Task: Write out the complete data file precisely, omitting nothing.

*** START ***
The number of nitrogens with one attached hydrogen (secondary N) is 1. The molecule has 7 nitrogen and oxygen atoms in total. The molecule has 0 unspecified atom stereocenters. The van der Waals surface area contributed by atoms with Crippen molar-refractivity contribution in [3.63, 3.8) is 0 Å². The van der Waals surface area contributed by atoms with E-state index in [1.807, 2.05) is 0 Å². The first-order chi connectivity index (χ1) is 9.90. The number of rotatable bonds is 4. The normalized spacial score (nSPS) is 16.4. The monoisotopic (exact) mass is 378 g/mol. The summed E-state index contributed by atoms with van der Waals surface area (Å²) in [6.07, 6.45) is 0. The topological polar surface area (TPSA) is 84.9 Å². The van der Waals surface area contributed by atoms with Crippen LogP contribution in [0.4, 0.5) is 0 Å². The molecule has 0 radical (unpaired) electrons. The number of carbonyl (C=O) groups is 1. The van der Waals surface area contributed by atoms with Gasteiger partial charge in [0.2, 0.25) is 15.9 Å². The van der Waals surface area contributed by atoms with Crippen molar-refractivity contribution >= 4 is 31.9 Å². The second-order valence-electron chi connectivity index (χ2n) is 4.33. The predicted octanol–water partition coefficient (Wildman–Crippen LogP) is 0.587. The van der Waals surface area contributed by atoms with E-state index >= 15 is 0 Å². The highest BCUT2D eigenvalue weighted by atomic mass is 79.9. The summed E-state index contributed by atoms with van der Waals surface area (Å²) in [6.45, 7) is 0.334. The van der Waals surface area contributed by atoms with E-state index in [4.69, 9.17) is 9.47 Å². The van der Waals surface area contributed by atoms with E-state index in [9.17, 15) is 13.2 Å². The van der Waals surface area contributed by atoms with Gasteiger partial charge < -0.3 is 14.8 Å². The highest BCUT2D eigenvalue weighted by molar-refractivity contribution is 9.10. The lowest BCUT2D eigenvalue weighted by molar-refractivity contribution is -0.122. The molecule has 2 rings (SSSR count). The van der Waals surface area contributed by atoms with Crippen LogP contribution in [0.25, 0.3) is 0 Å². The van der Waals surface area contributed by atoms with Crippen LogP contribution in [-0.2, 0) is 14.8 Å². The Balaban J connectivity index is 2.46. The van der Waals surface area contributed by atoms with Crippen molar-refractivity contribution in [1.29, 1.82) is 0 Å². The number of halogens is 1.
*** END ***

The number of nitrogens with one attached hydrogen (secondary N) is 1. The molecule has 7 nitrogen and oxygen atoms in total. The molecule has 0 unspecified atom stereocenters. The van der Waals surface area contributed by atoms with Crippen molar-refractivity contribution in [3.63, 3.8) is 0 Å². The van der Waals surface area contributed by atoms with E-state index in [1.807, 2.05) is 0 Å². The first-order chi connectivity index (χ1) is 9.90. The number of rotatable bonds is 4. The normalized spacial score (nSPS) is 16.4. The monoisotopic (exact) mass is 378 g/mol. The summed E-state index contributed by atoms with van der Waals surface area (Å²) in [6.07, 6.45) is 0. The topological polar surface area (TPSA) is 84.9 Å². The van der Waals surface area contributed by atoms with Crippen LogP contribution in [0.4, 0.5) is 0 Å². The molecule has 0 radical (unpaired) electrons. The number of carbonyl (C=O) groups is 1. The van der Waals surface area contributed by atoms with Gasteiger partial charge in [0.2, 0.25) is 15.9 Å². The van der Waals surface area contributed by atoms with Crippen molar-refractivity contribution >= 4 is 31.9 Å². The second-order valence-electron chi connectivity index (χ2n) is 4.33. The predicted octanol–water partition coefficient (Wildman–Crippen LogP) is 0.587. The van der Waals surface area contributed by atoms with E-state index >= 15 is 0 Å². The highest BCUT2D eigenvalue weighted by atomic mass is 79.9. The summed E-state index contributed by atoms with van der Waals surface area (Å²) in [6.45, 7) is 0.334. The van der Waals surface area contributed by atoms with E-state index in [4.69, 9.17) is 9.47 Å². The van der Waals surface area contributed by atoms with E-state index in [9.17, 15) is 13.2 Å². The van der Waals surface area contributed by atoms with Gasteiger partial charge < -0.3 is 14.8 Å². The highest BCUT2D eigenvalue weighted by molar-refractivity contribution is 9.10. The lowest BCUT2D eigenvalue weighted by molar-refractivity contribution is -0.122. The molecule has 2 rings (SSSR count). The van der Waals surface area contributed by atoms with Crippen LogP contribution in [0.25, 0.3) is 0 Å². The van der Waals surface area contributed by atoms with Crippen LogP contribution in [-0.2, 0) is 14.8 Å². The Balaban J connectivity index is 2.46. The van der Waals surface area contributed by atoms with Crippen molar-refractivity contribution in [1.29, 1.82) is 0 Å². The number of halogens is 1.